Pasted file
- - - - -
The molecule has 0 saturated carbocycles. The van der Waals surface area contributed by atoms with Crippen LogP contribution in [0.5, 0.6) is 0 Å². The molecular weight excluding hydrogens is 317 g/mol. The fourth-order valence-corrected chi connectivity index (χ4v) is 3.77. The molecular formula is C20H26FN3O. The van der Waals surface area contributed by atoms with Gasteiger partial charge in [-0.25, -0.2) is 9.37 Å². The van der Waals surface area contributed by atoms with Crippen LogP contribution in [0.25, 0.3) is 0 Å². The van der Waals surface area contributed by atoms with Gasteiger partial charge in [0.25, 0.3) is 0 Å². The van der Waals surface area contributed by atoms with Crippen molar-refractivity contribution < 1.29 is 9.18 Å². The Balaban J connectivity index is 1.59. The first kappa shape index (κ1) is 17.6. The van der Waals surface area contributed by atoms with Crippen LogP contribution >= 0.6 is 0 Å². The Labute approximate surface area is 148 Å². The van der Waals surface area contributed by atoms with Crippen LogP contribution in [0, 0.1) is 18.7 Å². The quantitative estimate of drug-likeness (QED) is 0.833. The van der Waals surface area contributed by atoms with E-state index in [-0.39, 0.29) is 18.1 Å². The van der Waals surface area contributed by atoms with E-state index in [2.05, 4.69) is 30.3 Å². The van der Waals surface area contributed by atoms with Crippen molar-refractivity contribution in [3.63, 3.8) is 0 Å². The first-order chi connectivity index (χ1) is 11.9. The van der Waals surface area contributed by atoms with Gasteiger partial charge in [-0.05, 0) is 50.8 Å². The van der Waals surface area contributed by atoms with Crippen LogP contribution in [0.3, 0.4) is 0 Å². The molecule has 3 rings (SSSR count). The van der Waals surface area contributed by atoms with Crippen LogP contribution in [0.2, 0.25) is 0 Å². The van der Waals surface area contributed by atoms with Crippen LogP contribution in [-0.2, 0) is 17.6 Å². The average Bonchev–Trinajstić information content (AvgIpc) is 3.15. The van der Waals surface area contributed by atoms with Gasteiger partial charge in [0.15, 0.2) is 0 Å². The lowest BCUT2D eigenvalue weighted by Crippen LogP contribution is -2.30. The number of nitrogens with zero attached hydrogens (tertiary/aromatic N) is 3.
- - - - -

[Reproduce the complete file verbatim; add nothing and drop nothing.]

The molecule has 0 saturated carbocycles. The van der Waals surface area contributed by atoms with Crippen LogP contribution in [0.5, 0.6) is 0 Å². The molecular weight excluding hydrogens is 317 g/mol. The fourth-order valence-corrected chi connectivity index (χ4v) is 3.77. The molecular formula is C20H26FN3O. The van der Waals surface area contributed by atoms with Gasteiger partial charge in [-0.25, -0.2) is 9.37 Å². The van der Waals surface area contributed by atoms with Crippen LogP contribution in [0.25, 0.3) is 0 Å². The van der Waals surface area contributed by atoms with Gasteiger partial charge in [0.25, 0.3) is 0 Å². The van der Waals surface area contributed by atoms with Crippen molar-refractivity contribution < 1.29 is 9.18 Å². The Balaban J connectivity index is 1.59. The first kappa shape index (κ1) is 17.6. The van der Waals surface area contributed by atoms with Crippen LogP contribution >= 0.6 is 0 Å². The Labute approximate surface area is 148 Å². The van der Waals surface area contributed by atoms with Crippen LogP contribution in [0, 0.1) is 18.7 Å². The quantitative estimate of drug-likeness (QED) is 0.833. The van der Waals surface area contributed by atoms with E-state index in [-0.39, 0.29) is 18.1 Å². The van der Waals surface area contributed by atoms with E-state index in [2.05, 4.69) is 30.3 Å². The van der Waals surface area contributed by atoms with Crippen molar-refractivity contribution in [3.63, 3.8) is 0 Å². The first-order chi connectivity index (χ1) is 11.9. The van der Waals surface area contributed by atoms with Gasteiger partial charge in [-0.05, 0) is 50.8 Å². The van der Waals surface area contributed by atoms with Crippen LogP contribution in [0.3, 0.4) is 0 Å². The molecule has 3 rings (SSSR count). The van der Waals surface area contributed by atoms with Crippen LogP contribution in [0.2, 0.25) is 0 Å². The van der Waals surface area contributed by atoms with Crippen LogP contribution in [-0.2, 0) is 17.6 Å². The average Bonchev–Trinajstić information content (AvgIpc) is 3.15. The van der Waals surface area contributed by atoms with Gasteiger partial charge in [0.15, 0.2) is 0 Å². The lowest BCUT2D eigenvalue weighted by Crippen LogP contribution is -2.30. The number of nitrogens with zero attached hydrogens (tertiary/aromatic N) is 3.